Investigating the things that make you feel sick (Biology):
[1- Abbreviated as M. tuberculosis , 2- Hyphae are branches that extend out of fungi, almost like a tree’s branches. An exception to this is the unicellular fungus, yeast, which does not produce hyphae but reproduces by asexual budding].
We’ve all experienced at one point in our lives a cold, flu , maybe even smallpox and if you live in the African continent, maybe malaria has affected your body. The flu, malaria, cold, etc are all classed as diseases.
Pathogens are organisms that cause disease. These organisms include bacteria, fungi, viruses and protoctists which all cause diseases in their own different ways. In this blog post, we’re going to touch on all of these organisms that cause disease, including the curious way in which malarial pathogens cause us to feel sick.
Bacteria are pathogens, disease causing organisms. They are single celled organisms that are very small in size compared to our own host cells but make up for their little size with their ability to reproduce rapidly. In the right conditions, bacteria can divide every 20 minutes. This means that by the end of the day you could have thousands of bacterial cells rampaging throughout your body and causing havoc to it! Bacterial cells cause harm by directly damaging the cells of your body or release waste products that are toxic to us .These waste products are called toxins(poisons). Examples of bacteria are the vibrio cholerae which cause cholera and the Mycobacterium bovis and Mycobacterium tuberculosis1
Although some bacteria cause disease, others do not cause us harm and others are beneficial to us as they are used in the production of making medicines, cheese, yoghurt and other food products (e.g. yeast(a fungus) is used to make wine) and to treat sewage .
Another organism on our list of pathogens is: Viruses. Viruses cause illnesses such as flu and the common cold, which are common to us today. Unlike bacteria, all viruses cause harm to the hosts that they invade, there are no such thing as ‘good viruses’. They cause harm to our cells by entering and invading the cells, taking over the cell machinery some of the organelles and cause the cell to produce more viruses .As the number of viruses produced increases, the cell begins to swell before bursting, releasing the new viruses.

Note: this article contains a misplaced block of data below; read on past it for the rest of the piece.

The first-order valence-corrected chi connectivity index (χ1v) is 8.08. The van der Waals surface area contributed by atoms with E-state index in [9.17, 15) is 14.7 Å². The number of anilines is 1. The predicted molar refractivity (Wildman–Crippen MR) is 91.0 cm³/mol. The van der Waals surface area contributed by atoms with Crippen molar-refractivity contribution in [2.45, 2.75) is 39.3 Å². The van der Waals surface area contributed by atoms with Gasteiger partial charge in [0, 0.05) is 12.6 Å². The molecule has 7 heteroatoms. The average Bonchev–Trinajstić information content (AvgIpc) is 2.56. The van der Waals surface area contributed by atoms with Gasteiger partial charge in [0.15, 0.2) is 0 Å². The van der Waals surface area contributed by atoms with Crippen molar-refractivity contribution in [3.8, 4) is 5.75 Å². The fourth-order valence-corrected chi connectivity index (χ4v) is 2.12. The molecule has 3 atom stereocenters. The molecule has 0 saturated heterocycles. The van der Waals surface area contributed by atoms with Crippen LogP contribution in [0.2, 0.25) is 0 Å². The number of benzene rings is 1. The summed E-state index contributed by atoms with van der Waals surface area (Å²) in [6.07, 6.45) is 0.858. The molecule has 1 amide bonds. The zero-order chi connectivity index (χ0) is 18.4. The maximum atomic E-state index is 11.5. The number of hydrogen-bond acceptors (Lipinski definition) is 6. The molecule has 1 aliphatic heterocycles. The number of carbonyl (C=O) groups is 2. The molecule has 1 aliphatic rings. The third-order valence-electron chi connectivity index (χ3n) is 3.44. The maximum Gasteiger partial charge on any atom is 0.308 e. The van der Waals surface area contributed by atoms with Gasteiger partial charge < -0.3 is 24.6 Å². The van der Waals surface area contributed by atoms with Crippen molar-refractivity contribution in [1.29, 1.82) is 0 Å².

Fungi are also important pathogens. They cause diseases such as athlete’s foot or ringworm. Fungi cause these diseases in a very special way. N the diseases mentioned above, the fungi resides in the skin which sends out hyphae2 which grow to the surface of the skin, producing the characteristic spores that a person with ringworm has on their bodies..
Athletes’ foot is an infectious disease caused by fungi and much like infectious diseases caused by the other pathogens described above, in the fact that infectious diseases can spread. This means in places such as communal showers the fungus can easily be spread, if you’re not wearing the all important flip-flops, as well as by direct contact of the skin with someone who has the condition.
Athlete’s foot can also peel off as well as cause blisters if not treated as it damages the body, allowing other pathogens to enter the body also which could cause a secondary infection.
Protoctists are also very strange pathogens as they cause us illness by entering our cells and feeding on the parts of our cells (i.e. organelles and the membrane) while getting bigger and bigger on the organelles. This is how the malarial protoctists work, by basically trying to empty out our cells.